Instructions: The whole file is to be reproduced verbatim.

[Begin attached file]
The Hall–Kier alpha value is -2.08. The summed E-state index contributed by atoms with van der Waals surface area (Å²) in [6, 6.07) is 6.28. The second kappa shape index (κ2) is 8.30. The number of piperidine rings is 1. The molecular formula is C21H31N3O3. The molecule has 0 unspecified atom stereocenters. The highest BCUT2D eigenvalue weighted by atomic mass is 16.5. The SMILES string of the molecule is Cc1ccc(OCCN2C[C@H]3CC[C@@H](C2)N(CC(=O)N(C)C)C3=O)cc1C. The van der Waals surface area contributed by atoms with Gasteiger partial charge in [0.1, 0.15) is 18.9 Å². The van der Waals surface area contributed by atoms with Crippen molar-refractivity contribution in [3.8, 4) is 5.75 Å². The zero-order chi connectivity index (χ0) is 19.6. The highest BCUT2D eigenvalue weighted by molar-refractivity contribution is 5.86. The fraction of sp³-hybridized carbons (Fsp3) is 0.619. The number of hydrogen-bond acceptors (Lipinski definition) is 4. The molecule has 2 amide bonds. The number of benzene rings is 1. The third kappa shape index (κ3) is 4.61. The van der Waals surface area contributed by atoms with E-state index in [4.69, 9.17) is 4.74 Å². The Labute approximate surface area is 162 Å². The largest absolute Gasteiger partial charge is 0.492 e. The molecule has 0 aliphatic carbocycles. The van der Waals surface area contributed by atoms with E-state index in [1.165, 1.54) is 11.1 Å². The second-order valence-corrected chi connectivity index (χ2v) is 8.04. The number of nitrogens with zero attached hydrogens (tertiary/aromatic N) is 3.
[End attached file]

The Hall–Kier alpha value is -2.08. The summed E-state index contributed by atoms with van der Waals surface area (Å²) in [6, 6.07) is 6.28. The second kappa shape index (κ2) is 8.30. The number of piperidine rings is 1. The molecular formula is C21H31N3O3. The molecule has 0 unspecified atom stereocenters. The highest BCUT2D eigenvalue weighted by atomic mass is 16.5. The SMILES string of the molecule is Cc1ccc(OCCN2C[C@H]3CC[C@@H](C2)N(CC(=O)N(C)C)C3=O)cc1C. The van der Waals surface area contributed by atoms with Gasteiger partial charge in [0.1, 0.15) is 18.9 Å². The van der Waals surface area contributed by atoms with Crippen molar-refractivity contribution in [3.8, 4) is 5.75 Å². The zero-order chi connectivity index (χ0) is 19.6. The highest BCUT2D eigenvalue weighted by molar-refractivity contribution is 5.86. The fraction of sp³-hybridized carbons (Fsp3) is 0.619. The number of hydrogen-bond acceptors (Lipinski definition) is 4. The molecule has 2 amide bonds. The number of benzene rings is 1. The third kappa shape index (κ3) is 4.61. The van der Waals surface area contributed by atoms with E-state index in [4.69, 9.17) is 4.74 Å². The Labute approximate surface area is 162 Å². The largest absolute Gasteiger partial charge is 0.492 e. The molecule has 0 aliphatic carbocycles. The van der Waals surface area contributed by atoms with E-state index in [1.165, 1.54) is 11.1 Å². The second-order valence-corrected chi connectivity index (χ2v) is 8.04. The number of nitrogens with zero attached hydrogens (tertiary/aromatic N) is 3.